Last evening I walked over beyond Fifth Avenue and called at the residence of Edward H. Johnson, vice-president of Edison’s electric company. There, at the rear of the beautiful parlors, was a large Christmas tree presenting a most picturesque and uncanny aspect. It was brilliantly lighted with many colored globes about as large as an English walnut and was turning some six times a minute on a little pine box. There were eighty lights in all encased in these dainty glass eggs, and about equally divided between white, red and blue. As the tree turned, the colors alternated, all the lamps going out and being relit at every revolution. The result was a continuous twinkling of dancing colors, red, white, blue, white, red, blue—all evening.
I need not tell you that the scintillating evergreen was a pretty sight—one can hardly imagine anything prettier. The ceiling was crossed obliquely with two wires on which hung 28 more of the tiny lights; and all the lights and the fantastic tree itself with its starry fruit were kept going by the slight electric current brought from the main office on a filmy wire. The tree was kept revolving by a little hidden crank below the floor which was turned by electricity. It was a superb exhibition.”
In 1895, President Grover Cleveland proudly sponsored the first electrically lit Christmas tree in the White House. It was a huge specimen, featuring more than a hundred multicolored lights.
Finally, the general public was taking notice, and it was not long afterward that members of “high society” were hosting Christmas Tree parties.
They were grand events indeed, as a typical lighted tree of the early 1900s cost upwards of $300 (more than $2000 today), including the generator and wireman’s services.
Still out of range for the average American family, smaller and less expensive battery-operated lighting strings were decorating the trees of those adventurous enough to do the wiring. In fact, an article in Popular Electricity Magazine had a piece for children, explaining how to light the family tree with battery-powered electric lights.
The back pages had instructions on ordering the necessary wire, sockets and light bulbs. General Electric even offered miniature light bulbs for rent in some cities, as an alternative to an outright purchase of the expensive lamps.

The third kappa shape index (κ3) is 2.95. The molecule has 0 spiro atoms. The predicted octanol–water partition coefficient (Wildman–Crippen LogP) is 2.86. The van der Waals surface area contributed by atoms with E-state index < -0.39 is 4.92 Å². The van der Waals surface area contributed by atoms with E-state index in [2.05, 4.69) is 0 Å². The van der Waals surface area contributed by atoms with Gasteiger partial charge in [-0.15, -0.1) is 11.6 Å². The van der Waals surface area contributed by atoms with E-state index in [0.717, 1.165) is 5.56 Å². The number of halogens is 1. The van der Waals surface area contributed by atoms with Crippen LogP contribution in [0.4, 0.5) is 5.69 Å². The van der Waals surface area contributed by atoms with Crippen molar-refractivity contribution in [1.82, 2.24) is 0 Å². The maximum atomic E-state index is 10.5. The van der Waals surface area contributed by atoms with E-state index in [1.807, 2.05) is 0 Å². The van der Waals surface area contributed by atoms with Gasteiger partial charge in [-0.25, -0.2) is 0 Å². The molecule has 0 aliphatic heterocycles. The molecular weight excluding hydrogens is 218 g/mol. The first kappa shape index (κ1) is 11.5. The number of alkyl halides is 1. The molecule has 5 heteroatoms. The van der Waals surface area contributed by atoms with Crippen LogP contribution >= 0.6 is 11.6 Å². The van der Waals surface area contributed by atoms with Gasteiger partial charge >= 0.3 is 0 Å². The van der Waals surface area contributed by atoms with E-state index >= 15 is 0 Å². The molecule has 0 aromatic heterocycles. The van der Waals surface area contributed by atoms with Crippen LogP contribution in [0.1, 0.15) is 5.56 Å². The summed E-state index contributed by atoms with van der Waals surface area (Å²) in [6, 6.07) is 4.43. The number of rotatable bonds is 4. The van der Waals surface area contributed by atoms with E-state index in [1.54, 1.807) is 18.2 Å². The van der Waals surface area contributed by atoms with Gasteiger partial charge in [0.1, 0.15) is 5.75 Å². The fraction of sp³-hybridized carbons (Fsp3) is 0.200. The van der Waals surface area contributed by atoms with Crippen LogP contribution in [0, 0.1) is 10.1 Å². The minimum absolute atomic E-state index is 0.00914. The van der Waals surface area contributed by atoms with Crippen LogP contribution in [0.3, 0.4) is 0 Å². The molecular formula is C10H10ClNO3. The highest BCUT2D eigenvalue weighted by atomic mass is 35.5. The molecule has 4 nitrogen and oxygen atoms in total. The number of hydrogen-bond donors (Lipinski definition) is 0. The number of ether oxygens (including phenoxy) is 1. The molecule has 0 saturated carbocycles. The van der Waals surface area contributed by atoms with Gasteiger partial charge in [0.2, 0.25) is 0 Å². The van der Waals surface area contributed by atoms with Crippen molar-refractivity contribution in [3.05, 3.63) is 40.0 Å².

But electric tree lighting was not to be truly practical until the General Electric Company came to the rescue in 1903.
That year, GE offered a pre-assembled lighting outfit for the first time. Still quite expensive at $12.00 (the total weekly wage for an average worker and the equivalent of about $80.00 today), many department stores in the larger, electrified cities would rent outfits for the season for $1.50.
Called a “festoon”, the outfit consisted of eight green pre-wired porcelain sockets, eight Edison miniature base colored glass lamps, and a handy screw-in plug for easy attachment to a nearby wall or ceiling light socket.
It is interesting to note that while GE sold the first pre-wired string of lights to the American public, it did not manufacture the string. That honor goes to the American Eveready Company, You will recognize the Eveready name as being associated with batteries today. Eveready did not sell festoons under their own name until a few years later.
The American Eveready Company tried to patent their lighting strings, but were unable to, as when the company’s patent applications were presented to the United States Patent and Trademark Office for consideration, the courts decided that the socket sets were “based on common electrical knowledge” and not actually a new invention.
It was not long after the decision was handed down that several companies began offering lighting sets of their own, and the American electric Christmas lighting industry was born.
While Thomas Edison and Edward H. Johnson may have been the first to create electric strands of light in 1880/1882, it was Albert Sadacca who saw a future in selling electric Christmas lights.
The Sadacca family owned a novelty lighting company and in 1917 Albert, a teenager at the time, suggested that its store offer brightly colored strands of Christmas lights to the public. By the 1920’s Albert and his brothers organized the National Outfit Manufacturers Association (NOMA), a trade association. NOMA soon became NOMA Electric Co., with its members cornering the Christmas light market until the 1960’s.